As a result, Latin American states have become proactive in engaging their diasporas by establishing mobile consulates that travel to areas with concentrations of their nationals and defending them to U.S. officials.

Latin American Immigration and the Future of U.S. Politics

Shortly after the November 2014 elections, President Obama announced a new executive action expanding deportation relief to parents residing without authorization in the U.S. whose children were born there. This decree built upon the DACA (Deferred Action for Childhood Arrivals), which provided deportation relief for children and young adults who were brought to the United States without authorization by the parents.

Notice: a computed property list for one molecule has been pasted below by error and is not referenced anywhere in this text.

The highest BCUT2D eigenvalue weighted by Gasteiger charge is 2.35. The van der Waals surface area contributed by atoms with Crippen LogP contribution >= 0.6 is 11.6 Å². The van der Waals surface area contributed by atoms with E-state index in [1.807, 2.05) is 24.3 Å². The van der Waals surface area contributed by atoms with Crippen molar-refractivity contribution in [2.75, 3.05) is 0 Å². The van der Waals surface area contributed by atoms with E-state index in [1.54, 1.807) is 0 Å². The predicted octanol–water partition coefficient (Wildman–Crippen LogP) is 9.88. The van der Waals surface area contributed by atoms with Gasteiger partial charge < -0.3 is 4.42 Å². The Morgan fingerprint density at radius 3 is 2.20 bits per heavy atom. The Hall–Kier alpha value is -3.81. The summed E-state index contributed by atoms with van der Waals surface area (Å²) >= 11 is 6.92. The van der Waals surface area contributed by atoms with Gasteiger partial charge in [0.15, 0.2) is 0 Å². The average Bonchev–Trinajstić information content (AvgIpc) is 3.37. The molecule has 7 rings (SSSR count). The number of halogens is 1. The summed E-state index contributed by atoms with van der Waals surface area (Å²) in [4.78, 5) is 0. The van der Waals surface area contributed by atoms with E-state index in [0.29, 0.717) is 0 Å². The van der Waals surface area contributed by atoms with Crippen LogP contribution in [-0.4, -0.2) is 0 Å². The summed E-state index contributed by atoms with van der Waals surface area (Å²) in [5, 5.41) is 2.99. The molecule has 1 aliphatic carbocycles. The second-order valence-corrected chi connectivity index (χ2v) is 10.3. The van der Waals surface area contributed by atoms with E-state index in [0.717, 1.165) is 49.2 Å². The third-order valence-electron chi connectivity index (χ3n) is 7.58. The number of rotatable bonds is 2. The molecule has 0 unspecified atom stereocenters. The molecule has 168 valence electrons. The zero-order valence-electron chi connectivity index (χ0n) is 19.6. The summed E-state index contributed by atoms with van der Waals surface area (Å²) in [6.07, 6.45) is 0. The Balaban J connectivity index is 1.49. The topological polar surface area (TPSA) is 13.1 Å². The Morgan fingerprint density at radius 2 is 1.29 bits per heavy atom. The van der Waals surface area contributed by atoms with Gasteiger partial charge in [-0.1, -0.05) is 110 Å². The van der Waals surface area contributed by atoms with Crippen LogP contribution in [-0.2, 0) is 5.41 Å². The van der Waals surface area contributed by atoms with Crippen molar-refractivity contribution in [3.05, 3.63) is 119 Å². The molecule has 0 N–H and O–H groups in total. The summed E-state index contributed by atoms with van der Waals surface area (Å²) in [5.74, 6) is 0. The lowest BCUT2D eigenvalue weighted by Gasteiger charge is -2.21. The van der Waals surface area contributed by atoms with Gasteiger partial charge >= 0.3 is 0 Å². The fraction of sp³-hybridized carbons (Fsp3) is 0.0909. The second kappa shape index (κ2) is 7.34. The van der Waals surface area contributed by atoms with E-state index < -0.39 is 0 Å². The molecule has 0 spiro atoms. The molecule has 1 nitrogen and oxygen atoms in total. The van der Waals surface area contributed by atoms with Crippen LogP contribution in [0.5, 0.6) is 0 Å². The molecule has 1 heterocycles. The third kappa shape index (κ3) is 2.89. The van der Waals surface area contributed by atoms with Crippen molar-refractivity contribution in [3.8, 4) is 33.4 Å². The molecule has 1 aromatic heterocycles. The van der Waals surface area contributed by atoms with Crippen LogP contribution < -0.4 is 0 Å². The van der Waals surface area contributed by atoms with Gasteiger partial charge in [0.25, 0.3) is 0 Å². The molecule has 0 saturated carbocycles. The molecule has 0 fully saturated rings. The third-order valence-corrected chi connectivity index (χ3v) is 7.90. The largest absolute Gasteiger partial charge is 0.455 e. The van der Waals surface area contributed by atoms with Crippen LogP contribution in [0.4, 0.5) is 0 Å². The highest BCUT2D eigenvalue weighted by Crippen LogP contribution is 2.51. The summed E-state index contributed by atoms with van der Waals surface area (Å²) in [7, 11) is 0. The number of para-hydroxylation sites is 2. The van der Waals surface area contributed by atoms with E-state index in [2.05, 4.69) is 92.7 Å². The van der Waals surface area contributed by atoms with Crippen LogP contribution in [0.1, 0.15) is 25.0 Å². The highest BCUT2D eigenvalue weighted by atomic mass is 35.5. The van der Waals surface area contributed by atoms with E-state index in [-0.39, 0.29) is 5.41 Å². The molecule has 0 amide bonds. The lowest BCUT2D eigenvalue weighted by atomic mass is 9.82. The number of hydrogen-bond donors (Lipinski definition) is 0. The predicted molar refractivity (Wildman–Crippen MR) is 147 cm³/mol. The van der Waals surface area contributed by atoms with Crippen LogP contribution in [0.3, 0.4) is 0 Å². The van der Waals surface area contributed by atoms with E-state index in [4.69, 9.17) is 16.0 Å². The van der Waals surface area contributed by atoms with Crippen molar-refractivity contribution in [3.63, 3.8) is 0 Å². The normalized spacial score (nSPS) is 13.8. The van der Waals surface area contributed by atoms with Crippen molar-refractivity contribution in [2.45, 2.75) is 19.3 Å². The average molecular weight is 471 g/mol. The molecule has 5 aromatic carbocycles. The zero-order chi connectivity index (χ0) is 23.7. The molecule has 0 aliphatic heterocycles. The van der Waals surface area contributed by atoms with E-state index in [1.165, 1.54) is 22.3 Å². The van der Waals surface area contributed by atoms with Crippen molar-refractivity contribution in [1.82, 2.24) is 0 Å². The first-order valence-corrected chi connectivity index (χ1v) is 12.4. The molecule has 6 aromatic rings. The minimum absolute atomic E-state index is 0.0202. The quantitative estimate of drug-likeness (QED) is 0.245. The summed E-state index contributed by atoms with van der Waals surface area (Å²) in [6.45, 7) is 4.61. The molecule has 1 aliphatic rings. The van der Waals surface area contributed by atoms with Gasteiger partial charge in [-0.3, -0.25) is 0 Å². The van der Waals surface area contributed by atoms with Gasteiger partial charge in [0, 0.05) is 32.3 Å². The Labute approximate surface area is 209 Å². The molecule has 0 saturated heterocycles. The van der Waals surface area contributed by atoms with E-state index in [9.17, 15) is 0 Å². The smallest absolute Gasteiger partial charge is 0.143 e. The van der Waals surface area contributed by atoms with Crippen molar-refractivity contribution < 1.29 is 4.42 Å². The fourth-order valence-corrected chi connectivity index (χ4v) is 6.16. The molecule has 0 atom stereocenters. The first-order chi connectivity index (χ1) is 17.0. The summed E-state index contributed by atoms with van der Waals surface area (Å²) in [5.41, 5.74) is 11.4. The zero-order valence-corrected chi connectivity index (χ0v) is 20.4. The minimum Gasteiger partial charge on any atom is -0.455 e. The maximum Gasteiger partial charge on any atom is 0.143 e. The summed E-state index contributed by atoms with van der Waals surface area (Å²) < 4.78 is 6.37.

The two programs permit the undocumented to receive a federal Employment Authorization Card and a social security number; the former must be renewed every two years. These documents enable many immigrants to secure a driver’s license in their states of residence. This has allowed many unauthorized immigrants to come out of the shadows and more fully integrate into local communities and labor markets.

Both programs provoked angry reactions from Republican politicians, who accused the president of ruling by fiat.

Immigration reform activists experienced mixed feelings because the new program was not as expansive as they had hoped. In one of its first actions of the new session, the Republican-led House of Representatives passed a bill containing language rolling back the president’s November program.